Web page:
Thank you Eklavya for the question. So Article 6.2 basically refers to bilateral agreements between nations. These are country to country agreements that have certain common principles that allow countries to adopt to allow these cross-border exchanges of credits. So right now these credits called Internationally Transferred Mitigation Outcomes are already being actively traded across the globe. There are a number of countries, especially Japan and Singapore and Switzerland who are being very active, especially as bio countries. Then we have Article 6.4, which is the mechanism that is set to replace what is currently the Clean Development Mechanism. As of now, it's still unnamed. It will be overseen by the supervisory board that will actually approve projects under Article 6.4 after which credits will be generated and then they can be traded.
The idea is that there'll be a diverse range of methodologies, there'll be no set formula for establishing a baseline for carbon emissions and the new mechanism will examine individual party baseline estimates and then they will be adjusted according to their respective circumstances. What makes Article 6.4 tricky is the fact that you need approval. If you want to buy a project, for instance, the project must be approved both by the country where it is implemented, which would be the host country, as well as the supervisory body before these UN recognized credits can be issued. Now these credits can be bought by any party, they can be bought by a country, they can also be bought by a company, they can also be bought by individuals to offset their emissions.
It's also worth noting that Article 6 has provisions for a non-market mechanisms to ensure cooperation between different countries. This is under Article 6.8, which recognizes specifically non-market approaches. For instance, this could be learning by doing models or capacity building that different countries can design to cooperate on emission reductions through a non-market framework.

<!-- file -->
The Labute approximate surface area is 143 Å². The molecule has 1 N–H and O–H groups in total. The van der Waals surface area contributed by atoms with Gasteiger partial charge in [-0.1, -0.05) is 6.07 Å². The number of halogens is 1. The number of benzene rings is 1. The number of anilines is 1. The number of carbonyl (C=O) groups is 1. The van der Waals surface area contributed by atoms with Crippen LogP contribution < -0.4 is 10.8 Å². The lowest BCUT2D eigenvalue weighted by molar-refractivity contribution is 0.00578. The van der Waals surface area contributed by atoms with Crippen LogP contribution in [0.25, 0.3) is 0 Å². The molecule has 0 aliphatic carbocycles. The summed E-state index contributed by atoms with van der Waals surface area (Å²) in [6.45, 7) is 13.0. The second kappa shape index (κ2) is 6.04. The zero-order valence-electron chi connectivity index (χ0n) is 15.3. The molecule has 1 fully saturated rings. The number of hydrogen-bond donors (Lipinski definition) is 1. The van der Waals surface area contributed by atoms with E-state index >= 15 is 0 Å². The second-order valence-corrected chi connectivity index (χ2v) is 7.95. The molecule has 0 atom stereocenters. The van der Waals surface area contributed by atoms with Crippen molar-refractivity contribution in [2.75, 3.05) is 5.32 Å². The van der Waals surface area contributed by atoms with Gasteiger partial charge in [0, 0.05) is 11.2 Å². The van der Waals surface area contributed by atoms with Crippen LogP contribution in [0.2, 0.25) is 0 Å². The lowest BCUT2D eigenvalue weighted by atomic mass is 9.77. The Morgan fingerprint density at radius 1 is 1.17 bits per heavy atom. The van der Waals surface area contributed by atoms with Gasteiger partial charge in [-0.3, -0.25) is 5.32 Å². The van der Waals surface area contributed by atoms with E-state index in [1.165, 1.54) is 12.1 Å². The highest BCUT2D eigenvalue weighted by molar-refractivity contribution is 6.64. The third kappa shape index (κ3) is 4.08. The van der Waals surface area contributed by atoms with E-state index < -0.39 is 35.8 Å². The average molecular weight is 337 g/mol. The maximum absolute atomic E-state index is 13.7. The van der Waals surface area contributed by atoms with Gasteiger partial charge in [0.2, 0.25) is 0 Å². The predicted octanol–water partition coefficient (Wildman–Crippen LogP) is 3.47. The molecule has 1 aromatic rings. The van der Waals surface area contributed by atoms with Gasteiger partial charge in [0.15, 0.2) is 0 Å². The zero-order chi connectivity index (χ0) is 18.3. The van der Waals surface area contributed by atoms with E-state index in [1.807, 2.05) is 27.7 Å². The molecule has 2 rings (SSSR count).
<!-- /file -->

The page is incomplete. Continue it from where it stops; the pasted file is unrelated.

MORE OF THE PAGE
Thank you both. Now, honing in on Article 6.4, Dana, what is currently holding this mechanism back and why is it taking so long to agree on the guidelines and rules?
So as Vandana mentioned earlier, the Article 6.4 mechanism supports the development of an integrated global carbon mechanism overseen by a United Nations body, which would be the Article 6.4 Supervisory Body. So differently from Article 6.2, there are actually a number of issues which are holding back Article 6.4. Some of these issues revolve around methodological guidance on which projects should be credited. Removals. It's important to mention that carbon removals were not included in the Clean Development Mechanism under the Kyoto Protocol and to some extent Article 6.4 is looking to be a new and improved CDM 2.0.
So it is definitely borrowing from the CDM, but for instance, on this topic of carbon removals, it really needs to agree on new methodologies and also new rules. Around the removals, one of the key question is who is liable for carbon reversals? If we were to think for instance about a natural carbon capture project like let's say reforestation, the question is who would be liable for the reversal if for instance that forest were to be cut down or a fire were to burn the forest down? The question is would the developers be liable for this or would the host country government be liable?